December 25th, 2014

So, you’ve just spent a lot of money on special Xmas food and presents for friends and family. You’ve also just unwrapped the presents others have given you, and you’re still full from a lovely Xmas brunch, while soon you’ll be topping up your glucose levels with more delicious food (and dessert if there’s still room).

Of course, this is the best time to realise how many more things you actually need in your life, so it’s only natural to go shopping online, right?

Whatever happened to just being content, even if only for one day per year?

Flowers instead of petals?

April 3rd, 2014

Today I found two trees that were shedding their flowers. I’ve always seen petals dropping from trees in spring, but never whole flowers. Is this the natural way for these trees?

Bing Weather 2

March 21st, 2014

Following the rain a few hours ago, the sun is out now, and the app updates its background image:

Bing Weather

March 21st, 2014

When the weather is miserable, at least the weather app shows a nice (and appropriate) image.

Choosing an agenda

June 2nd, 2013


Back when I was in highschool, we had a choice between two different agendas. Sports, and pop music. This picture shows half (literally) of the options my kids have today… Spoiled brats! 🙂

Instagram and its Big Blue Brother

April 15th, 2012

I have a thing against Big Brother. Not the show (I just choose not to watch it), but the type of society where everything you do or say is monitored one way or another.

If you’ve got nothing to hide…

What about the old “if you’ve got nothing to hide, you have nothing to fear”?

It doesn’t float. I could explain exactly why, but it’s been done enough times already by others with much better words than I can write here, so just search for “If you’ve got nothing to hide” on the internet, and you’ll find why that is a non-truth.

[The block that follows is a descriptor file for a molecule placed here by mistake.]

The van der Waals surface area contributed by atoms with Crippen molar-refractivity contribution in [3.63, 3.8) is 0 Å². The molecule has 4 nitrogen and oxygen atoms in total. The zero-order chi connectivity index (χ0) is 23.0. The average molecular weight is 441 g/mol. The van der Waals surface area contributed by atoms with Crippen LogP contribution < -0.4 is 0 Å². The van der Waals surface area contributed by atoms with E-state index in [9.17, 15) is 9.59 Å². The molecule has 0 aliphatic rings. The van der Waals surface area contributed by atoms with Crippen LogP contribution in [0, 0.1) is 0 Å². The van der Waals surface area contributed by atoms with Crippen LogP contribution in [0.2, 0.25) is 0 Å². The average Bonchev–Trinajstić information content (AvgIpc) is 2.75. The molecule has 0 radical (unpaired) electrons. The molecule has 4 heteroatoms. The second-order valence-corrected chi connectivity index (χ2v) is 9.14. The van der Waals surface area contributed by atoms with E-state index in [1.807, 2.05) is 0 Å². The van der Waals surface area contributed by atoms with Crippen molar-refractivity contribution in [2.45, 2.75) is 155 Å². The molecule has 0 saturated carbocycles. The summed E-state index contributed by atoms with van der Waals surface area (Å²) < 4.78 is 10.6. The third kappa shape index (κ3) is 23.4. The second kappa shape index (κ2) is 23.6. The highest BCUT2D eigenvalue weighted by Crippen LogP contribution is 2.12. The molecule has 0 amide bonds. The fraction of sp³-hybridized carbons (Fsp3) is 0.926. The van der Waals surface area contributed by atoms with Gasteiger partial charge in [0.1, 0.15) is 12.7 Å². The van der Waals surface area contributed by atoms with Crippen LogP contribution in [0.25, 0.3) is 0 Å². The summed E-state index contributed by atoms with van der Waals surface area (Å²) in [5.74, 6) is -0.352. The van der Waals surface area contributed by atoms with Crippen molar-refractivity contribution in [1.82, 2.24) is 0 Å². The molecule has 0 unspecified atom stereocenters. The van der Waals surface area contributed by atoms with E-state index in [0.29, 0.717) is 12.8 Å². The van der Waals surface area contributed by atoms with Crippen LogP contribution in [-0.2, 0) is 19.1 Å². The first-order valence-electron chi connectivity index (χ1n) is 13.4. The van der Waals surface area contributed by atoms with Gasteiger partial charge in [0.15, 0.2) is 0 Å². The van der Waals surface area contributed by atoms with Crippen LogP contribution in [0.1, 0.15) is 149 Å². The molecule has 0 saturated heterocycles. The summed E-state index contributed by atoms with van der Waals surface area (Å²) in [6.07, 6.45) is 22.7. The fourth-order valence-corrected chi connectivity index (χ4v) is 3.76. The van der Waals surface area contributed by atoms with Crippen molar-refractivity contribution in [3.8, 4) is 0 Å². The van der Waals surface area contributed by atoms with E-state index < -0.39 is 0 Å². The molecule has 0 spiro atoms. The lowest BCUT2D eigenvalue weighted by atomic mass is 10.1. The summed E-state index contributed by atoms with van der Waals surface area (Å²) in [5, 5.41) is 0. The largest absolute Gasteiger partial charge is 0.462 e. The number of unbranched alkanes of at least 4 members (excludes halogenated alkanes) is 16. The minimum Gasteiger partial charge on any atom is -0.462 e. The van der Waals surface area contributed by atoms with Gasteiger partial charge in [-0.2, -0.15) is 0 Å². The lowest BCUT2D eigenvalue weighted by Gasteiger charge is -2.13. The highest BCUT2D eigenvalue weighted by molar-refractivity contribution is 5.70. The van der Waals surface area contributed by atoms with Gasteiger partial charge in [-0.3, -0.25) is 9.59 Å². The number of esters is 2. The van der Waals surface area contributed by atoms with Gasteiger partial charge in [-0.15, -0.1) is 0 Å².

Everybody is monitored

So… I prefer not to be monitored where I can avoid it. Obviously, it’s not always avoidable, and we all have our names listed in our country’s administration books, along with address details, date of birth, tax numbers, social security numbers, and more. I believe for some even their medical histories. There’s nothing not much I can do about that, so I concentrate on where I do have influence.

It’s okay sometimes

There are some ways of monitoring that I currently have no problem with. Take for example Amazon. They have my credit card details, my full name and address, and know a lot about what I like to buy. To me, this is a no-brainer. I buy stuff from them, which gets delivered to my door. Their motive for monitoring my spending habits, is purely so that they can help me buy (help them sell) more of their stuff. I have no problem with this. An extra positive point here, is that I can see exactly what they know about me, and change that information. I can buy something, and then tell them not to use it to determine my likes. I can also opt out of being monitored while browsing their site, by logging out.

The same goes for my supermarket where I use a discount card. I get discounts, they get to know more about what they should stock up on. If I don’t want them to monitor what I buy from them, I can just not use the card – nobody is forcing me to use it.

So, yes – I am monitored by companies with my consent.